Floods. Storm surges. King tides. Living in paradise has a price that many Keys residents in low-lying areas know all too well: water coming into your house and causing damage, making your former dream home unlivable. Monroe County proposes a solution: The Flood Mitigation Assistance Grant (FMA) for individual homeowners throughout the county to reduce or eliminate flood damage in their homes.
County staff propose to work with homeowners who have flood insurance to develop applications to secure funding from FEMA for elevating, acquiring or reconstructing their homes. Mike Lalbachan, a mitigation administrator for the county’s building department, is gathering interested applicants for the FMA grant.
At a recent presentation on the grant to the Board of County Commissioners, Lalbachan pointed out that “Monroe County is at the forefront of sea level rise.” Studies show that 100 years from now, the sea level will be 5 feet higher than it is now, and 13 inches higher by 2045.
“We want to start this as soon as possible,” he said, referring to making homes flood resilient through elevation, acquisition or reconstruction.
Lalbachan’s department will vet the applications from homeowners who have flood insurance and have experienced flood damage in the past, then the applications will be submitted to FEMA by the county. If accepted, applicants can expect a cap of $150,000 toward elevating a house or reconstructing a house.
For example, Lalbachan said, since Summerland Key has experienced flooding in the past, particularly after Irma, the FMA grant can help pay for a ground level home in that area to be elevated on stilts. But he has a caveat: Applicants need to get an estimate of what the elevation will cost from a contractor.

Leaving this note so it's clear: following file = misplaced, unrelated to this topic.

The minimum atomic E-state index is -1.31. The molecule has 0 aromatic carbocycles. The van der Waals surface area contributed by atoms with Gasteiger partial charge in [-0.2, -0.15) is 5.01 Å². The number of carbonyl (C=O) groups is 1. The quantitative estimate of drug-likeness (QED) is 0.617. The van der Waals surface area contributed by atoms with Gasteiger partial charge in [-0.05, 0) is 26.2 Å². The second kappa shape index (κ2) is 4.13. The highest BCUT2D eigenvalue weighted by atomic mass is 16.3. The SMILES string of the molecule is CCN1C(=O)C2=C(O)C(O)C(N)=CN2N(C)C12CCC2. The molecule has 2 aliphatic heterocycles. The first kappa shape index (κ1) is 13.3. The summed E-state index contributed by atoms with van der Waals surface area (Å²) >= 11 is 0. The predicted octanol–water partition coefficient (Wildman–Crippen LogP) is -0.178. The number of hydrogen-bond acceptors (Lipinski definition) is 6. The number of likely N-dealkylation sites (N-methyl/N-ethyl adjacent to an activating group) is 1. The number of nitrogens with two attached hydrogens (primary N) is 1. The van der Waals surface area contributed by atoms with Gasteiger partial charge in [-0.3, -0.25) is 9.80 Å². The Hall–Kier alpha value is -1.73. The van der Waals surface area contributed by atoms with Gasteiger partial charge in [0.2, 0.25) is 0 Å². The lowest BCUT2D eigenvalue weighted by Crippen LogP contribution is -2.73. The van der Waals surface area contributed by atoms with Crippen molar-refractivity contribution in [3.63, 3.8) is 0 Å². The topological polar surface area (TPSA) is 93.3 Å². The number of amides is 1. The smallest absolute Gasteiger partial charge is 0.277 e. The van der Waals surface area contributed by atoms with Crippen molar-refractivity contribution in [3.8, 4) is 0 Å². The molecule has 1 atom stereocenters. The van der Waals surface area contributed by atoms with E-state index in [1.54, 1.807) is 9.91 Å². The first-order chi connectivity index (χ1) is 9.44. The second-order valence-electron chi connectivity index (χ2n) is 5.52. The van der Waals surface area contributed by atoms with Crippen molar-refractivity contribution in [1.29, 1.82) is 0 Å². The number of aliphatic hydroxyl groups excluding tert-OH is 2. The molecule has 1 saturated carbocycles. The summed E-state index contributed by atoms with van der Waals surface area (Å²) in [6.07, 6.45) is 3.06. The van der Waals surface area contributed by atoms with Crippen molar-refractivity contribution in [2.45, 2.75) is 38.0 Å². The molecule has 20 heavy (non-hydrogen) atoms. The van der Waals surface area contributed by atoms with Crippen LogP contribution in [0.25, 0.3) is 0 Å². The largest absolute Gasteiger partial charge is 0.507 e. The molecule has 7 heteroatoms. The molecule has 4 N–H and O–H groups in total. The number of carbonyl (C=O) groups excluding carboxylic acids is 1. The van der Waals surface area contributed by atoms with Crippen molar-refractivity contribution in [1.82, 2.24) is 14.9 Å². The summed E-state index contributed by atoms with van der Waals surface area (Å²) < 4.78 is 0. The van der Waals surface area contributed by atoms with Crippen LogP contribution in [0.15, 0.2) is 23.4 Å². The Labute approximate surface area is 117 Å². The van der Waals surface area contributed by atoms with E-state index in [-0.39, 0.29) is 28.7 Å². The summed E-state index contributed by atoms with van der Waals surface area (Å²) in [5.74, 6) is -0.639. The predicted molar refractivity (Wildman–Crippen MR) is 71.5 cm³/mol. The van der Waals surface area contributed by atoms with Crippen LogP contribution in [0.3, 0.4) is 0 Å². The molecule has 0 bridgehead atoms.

“And there are limited contractors in the Keys who have knowledge of the elevation process,” he said. “Some homes built in the ’60s or ’70s have different foundations. Contractors tend not to know the ins and outs of the elevation process, and that can be a complication.”
Lalbachan said the county has a list of licensed contractors that they can give out for applicants to get an estimate, but the applicants will have to do the research into whether the contractor has experience with elevating.
And reconstructing a flood-damaged house tends to be more expensive than elevating, he pointed out. “It’s very rare that it’s below $150,000. You have to put in the difference from your pocket, whether the demo and rebuild is $300,000 or $500,000.”
Keys Weekly once wrote about a long-time Marathon resident whose ground-level ocean-side house was destroyed by floods after Irma swept through. The homeowner bought and installed an elevated modular home a year later. Lalbachan said that as long as this homeowner had flood insurance, this is an example of a situation that the FMA grant could assist with.
Lalbachan suggests that homeowners get their applications in early. He has not had any applications submitted yet, but many phone calls. Applications will be internally reviewed and then submitted to FEMA around September.
For more information, call Lalbachan at 305-453-8796.